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Review

A Review: Aedes-Borne Arboviral Infections, Controls and Wolbachia-Based Strategies

1
Australian Institute of Tropical Health and Medicine, James Cook University, Townsville, QLD 4811, Australia
2
College of Medicine and Dentistry, James Cook University, Townsville, QLD 4811, Australia
3
College of Public Health, Medical and Veterinary Sciences, James Cook University, Townsville, QLD 4811, Australia
*
Author to whom correspondence should be addressed.
Vaccines 2021, 9(1), 32; https://doi.org/10.3390/vaccines9010032
Received: 25 November 2020 / Revised: 28 December 2020 / Accepted: 5 January 2021 / Published: 8 January 2021
Arthropod-borne viruses (Arboviruses) continue to generate significant health and economic burdens for people living in endemic regions. Of these viruses, some of the most important (e.g., dengue, Zika, chikungunya, and yellow fever virus), are transmitted mainly by Aedes mosquitoes. Over the years, viral infection control has targeted vector population reduction and inhibition of arboviral replication and transmission. This control includes the vector control methods which are classified into chemical, environmental, and biological methods. Some of these control methods may be largely experimental (both field and laboratory investigations) or widely practised. Perceptively, one of the biological methods of vector control, in particular, Wolbachia-based control, shows a promising control strategy for eradicating Aedes-borne arboviruses. This can either be through the artificial introduction of Wolbachia, a naturally present bacterium that impedes viral growth in mosquitoes into heterologous Aedes aegypti mosquito vectors (vectors that are not natural hosts of Wolbachia) thereby limiting arboviral transmission or via Aedes albopictus mosquitoes, which naturally harbour Wolbachia infection. These strategies are potentially undermined by the tendency of mosquitoes to lose Wolbachia infection in unfavourable weather conditions (e.g., high temperature) and the inhibitory competitive dynamics among co-circulating Wolbachia strains. The main objective of this review was to critically appraise published articles on vector control strategies and specifically highlight the use of Wolbachia-based control to suppress vector population growth or disrupt viral transmission. We retrieved studies on the control strategies for arboviral transmissions via arthropod vectors and discussed the use of Wolbachia control strategies for eradicating arboviral diseases to identify literature gaps that will be instrumental in developing models to estimate the impact of these control strategies and, in essence, the use of different Wolbachia strains and features. View Full-Text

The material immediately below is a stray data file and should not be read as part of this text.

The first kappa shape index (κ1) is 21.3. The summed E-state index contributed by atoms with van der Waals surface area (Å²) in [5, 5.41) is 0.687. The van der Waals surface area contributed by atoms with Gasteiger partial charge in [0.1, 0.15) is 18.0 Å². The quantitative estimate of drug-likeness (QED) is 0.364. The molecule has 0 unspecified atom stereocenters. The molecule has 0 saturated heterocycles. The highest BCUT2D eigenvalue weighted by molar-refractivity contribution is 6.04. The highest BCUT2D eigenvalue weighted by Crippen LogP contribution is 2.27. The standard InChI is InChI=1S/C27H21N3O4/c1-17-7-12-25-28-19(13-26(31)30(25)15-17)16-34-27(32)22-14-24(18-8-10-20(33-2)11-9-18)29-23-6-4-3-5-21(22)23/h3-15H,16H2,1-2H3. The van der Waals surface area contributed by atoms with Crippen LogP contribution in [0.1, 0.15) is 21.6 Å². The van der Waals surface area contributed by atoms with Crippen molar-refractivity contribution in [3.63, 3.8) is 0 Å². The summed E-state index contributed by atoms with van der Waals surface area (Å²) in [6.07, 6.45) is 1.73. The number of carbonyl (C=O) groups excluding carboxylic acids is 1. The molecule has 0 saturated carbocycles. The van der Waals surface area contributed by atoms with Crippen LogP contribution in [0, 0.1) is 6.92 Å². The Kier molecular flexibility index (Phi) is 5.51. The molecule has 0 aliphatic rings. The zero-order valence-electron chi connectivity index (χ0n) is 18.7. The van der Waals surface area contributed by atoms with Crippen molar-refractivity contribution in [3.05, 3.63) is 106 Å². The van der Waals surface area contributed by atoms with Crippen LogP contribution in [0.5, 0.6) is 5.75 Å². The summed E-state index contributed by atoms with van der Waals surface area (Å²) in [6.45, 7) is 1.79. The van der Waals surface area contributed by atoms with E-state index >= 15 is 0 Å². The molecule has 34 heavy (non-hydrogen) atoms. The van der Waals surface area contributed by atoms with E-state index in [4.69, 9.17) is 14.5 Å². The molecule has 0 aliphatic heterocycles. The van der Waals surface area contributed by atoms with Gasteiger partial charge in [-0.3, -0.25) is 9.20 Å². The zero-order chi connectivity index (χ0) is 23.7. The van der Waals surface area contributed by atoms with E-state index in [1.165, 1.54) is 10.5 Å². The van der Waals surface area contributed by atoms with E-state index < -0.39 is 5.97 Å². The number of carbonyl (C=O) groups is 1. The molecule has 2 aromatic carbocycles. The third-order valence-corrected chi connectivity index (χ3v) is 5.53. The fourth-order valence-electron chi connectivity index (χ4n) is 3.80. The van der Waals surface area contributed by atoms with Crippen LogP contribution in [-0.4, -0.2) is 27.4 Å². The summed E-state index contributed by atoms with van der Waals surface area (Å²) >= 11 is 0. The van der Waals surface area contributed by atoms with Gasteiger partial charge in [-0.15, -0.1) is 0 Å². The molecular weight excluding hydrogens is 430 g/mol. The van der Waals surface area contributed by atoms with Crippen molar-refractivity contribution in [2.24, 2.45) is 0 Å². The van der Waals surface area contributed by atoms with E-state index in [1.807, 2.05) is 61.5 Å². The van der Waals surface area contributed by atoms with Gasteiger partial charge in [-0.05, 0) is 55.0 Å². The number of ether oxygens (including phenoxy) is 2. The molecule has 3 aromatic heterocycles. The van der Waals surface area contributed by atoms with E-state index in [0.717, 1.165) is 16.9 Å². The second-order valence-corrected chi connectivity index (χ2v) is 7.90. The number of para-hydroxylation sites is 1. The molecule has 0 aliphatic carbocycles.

Keywords: Aedes-borne; arboviruses; Wolbachia; vectors; controls Aedes-borne; arboviruses; Wolbachia; vectors; controls
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MDPI and ACS Style

Ogunlade, S.T.; Meehan, M.T.; Adekunle, A.I.; Rojas, D.P.; Adegboye, O.A.; McBryde, E.S. A Review: Aedes-Borne Arboviral Infections, Controls and Wolbachia-Based Strategies. Vaccines 2021, 9, 32. https://doi.org/10.3390/vaccines9010032

AMA Style

Ogunlade ST, Meehan MT, Adekunle AI, Rojas DP, Adegboye OA, McBryde ES. A Review: Aedes-Borne Arboviral Infections, Controls and Wolbachia-Based Strategies. Vaccines. 2021; 9(1):32. https://doi.org/10.3390/vaccines9010032

Chicago/Turabian Style

Ogunlade, Samson T., Michael T. Meehan, Adeshina I. Adekunle, Diana P. Rojas, Oyelola A. Adegboye, and Emma S. McBryde 2021. "A Review: Aedes-Borne Arboviral Infections, Controls and Wolbachia-Based Strategies" Vaccines 9, no. 1: 32. https://doi.org/10.3390/vaccines9010032

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